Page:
2.2. Satellite Data

Sentinel-2 is a constellation of two sun-synchronous, multi-spectral imaging satellites, orbiting at an altitude of 786 km, with a 5-day repeat cycle. The Sentinel-2 level-2A product is used to assess the state of vegetation development. The product distributed by European Space Agency (ESA) (, which provides the bottom-of-atmosphere reflectance and a cloud mask was chosen. Only cloudless dates (i.e., 0% cloud inside the plot) were retained, from which the normalized difference of vegetation index (NDVI) was computed at 10 m spatial resolution, using the reflectance bands 4 (664.6 nm) and 8 (832.8 nm). This data was averaged over each plot. The NDVI was used as a linear proxy for the basal crop coefficient (Kcb, [54]) and fraction cover (Fc, [55]) for maize.
El Hajj et al. [31] used Sentinel-1 and Sentinel-2 time series data to develop an operational neural network for the estimation of surface soil moisture SSM (in the upper 3–5 cm). This product, which is referred to as S2MP (Sentinel-1/Sentinel-2-derived soil moisture product at the plot scale), is computed using the ascending orbits of Sentinel-1, which pass above the corresponding latitudes at around 6 pm. Measurements recorded during the descending orbit, which passes overhead at around 6 am and is often affected by frost or morning dew, were not used. The neural network searches for the best fit to the calibrated water cloud model (WCM) [56], combined with the soil backscattering model integral evaluation model [57]. In the WCM, the total backscattered coefficient is modeled as the sum of the direct vegetation contribution and the soil contribution, multiplied by an attenuation factor. The product accuracy was estimated to be approximately 5.5 vol% for dry to slightly wet soil conditions, and 6.9 vol % for very wet soil conditions. However, its accuracy can decrease if the surface is very smooth (roughness < 1 cm), or very rough (roughness > 3 cm). These authors have also shown that the soil moisture RMSE increases slightly (by approximately 1.5 vol %) when the NDVI increases from 0 to 0.75. When the NDVI is greater than 0.75, the radar signal in both VV and VH polarizations can be characterized by a significant fall in sensitivity to soil moisture. The decrease in accuracy associated with a dense vegetation cover, which also affects the S2MP product, can thus be expected to be found in all products derived from C-band SAR imagery.
The online product is computed and delivered for homogeneous plots based on a segmentation pretreatment and made available there:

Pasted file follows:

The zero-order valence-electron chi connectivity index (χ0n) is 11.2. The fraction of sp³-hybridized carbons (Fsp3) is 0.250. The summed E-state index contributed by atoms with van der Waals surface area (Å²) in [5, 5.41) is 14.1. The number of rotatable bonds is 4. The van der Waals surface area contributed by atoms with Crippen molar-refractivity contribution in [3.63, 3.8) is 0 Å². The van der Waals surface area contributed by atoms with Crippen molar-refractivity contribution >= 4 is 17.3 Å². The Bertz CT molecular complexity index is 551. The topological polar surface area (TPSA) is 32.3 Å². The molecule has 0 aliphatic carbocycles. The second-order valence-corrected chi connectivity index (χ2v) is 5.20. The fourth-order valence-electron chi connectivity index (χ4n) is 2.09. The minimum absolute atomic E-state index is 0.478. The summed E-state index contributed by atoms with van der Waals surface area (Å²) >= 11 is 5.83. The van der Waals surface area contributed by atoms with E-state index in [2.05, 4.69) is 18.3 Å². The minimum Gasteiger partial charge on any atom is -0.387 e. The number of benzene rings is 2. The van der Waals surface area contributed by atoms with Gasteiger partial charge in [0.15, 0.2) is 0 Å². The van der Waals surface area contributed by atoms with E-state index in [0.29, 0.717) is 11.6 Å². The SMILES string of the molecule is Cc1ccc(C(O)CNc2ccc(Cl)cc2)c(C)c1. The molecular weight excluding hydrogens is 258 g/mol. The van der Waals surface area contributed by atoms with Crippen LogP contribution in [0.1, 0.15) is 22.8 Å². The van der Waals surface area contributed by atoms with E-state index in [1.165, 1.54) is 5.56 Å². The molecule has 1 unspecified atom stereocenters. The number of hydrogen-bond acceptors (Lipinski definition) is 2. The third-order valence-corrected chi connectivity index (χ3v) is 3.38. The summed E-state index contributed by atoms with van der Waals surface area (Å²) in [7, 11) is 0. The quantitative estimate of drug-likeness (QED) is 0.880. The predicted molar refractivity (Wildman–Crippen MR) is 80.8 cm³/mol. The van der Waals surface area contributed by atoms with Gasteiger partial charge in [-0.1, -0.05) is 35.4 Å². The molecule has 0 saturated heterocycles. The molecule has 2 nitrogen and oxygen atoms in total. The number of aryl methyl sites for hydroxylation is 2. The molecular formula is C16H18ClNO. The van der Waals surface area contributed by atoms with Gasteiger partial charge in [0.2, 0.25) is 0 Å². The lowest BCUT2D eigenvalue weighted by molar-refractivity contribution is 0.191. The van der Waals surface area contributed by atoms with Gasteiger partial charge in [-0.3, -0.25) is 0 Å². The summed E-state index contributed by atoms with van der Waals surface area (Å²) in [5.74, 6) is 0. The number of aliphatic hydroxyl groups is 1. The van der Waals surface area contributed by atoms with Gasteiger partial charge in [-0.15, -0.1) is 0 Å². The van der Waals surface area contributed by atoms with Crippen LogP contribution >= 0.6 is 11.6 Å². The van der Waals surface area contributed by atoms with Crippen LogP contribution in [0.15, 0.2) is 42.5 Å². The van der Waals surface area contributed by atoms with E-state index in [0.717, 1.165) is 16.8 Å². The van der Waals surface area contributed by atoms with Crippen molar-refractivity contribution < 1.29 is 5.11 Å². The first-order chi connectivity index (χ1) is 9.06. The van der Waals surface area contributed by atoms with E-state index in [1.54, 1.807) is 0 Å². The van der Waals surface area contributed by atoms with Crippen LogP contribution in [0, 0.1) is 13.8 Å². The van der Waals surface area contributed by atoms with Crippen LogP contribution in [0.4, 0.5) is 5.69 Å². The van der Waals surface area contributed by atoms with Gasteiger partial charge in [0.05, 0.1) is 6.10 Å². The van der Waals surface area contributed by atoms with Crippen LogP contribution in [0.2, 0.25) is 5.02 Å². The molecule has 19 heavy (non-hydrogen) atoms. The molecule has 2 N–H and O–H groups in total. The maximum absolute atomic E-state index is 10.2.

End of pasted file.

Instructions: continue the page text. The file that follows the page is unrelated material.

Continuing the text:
For this study, the calculation was redone for the exact extent of the six plots, producing single time series for each plot P1 to P6. Note that the size of the fields in this study ranged from 4.7 to 26.8 ha meaning that speckle was significantly reduced as 1 ha is about 100 pixels of Sentinel-1. In order to evaluate the quality of the S2MP, the time series were compared to in situ measurements (Figure 2). The S2MP estimates were available at a frequency of 1–6 days, on plots 2–6, and only once every 12 days on plot P1, which was observed by Sentinel-1B only. In order to reduce the noise, consecutive days have been averaged and assigned to the first day. The S2MP product provided values of the same order of magnitude as those derived from in situ measurements. As expected, S2MP did not fit well with local measurements (low r2 and RMSE) when NDVI was over 0.75. However the alternating dry and wet events, which occurred during the middle of the season, close to the period of full crop development seemed well detected by the S2MP. It appeared to be meaningful information to detect irrigation. This is the reason why the algorithm described below was based on change detection, rather than on the measurement of absolute values.

3. Method

Irrigation events were estimated by comparing the water budget of the upper layer of soil to the observed SSM. The four steps in our irrigation retrieval algorithm are summarized in Figure 3. They consist of (1) adjusting the timing of the time series, (2) estimating the surface soil moisture at the frequency defined by the daily time step, (3) comparing the model with SSM data, in order to detect irrigation events and (4) determining the best date of irrigation in between two SSM observations. The in situ observations and remotely sensed soil moisture product were tested in this study.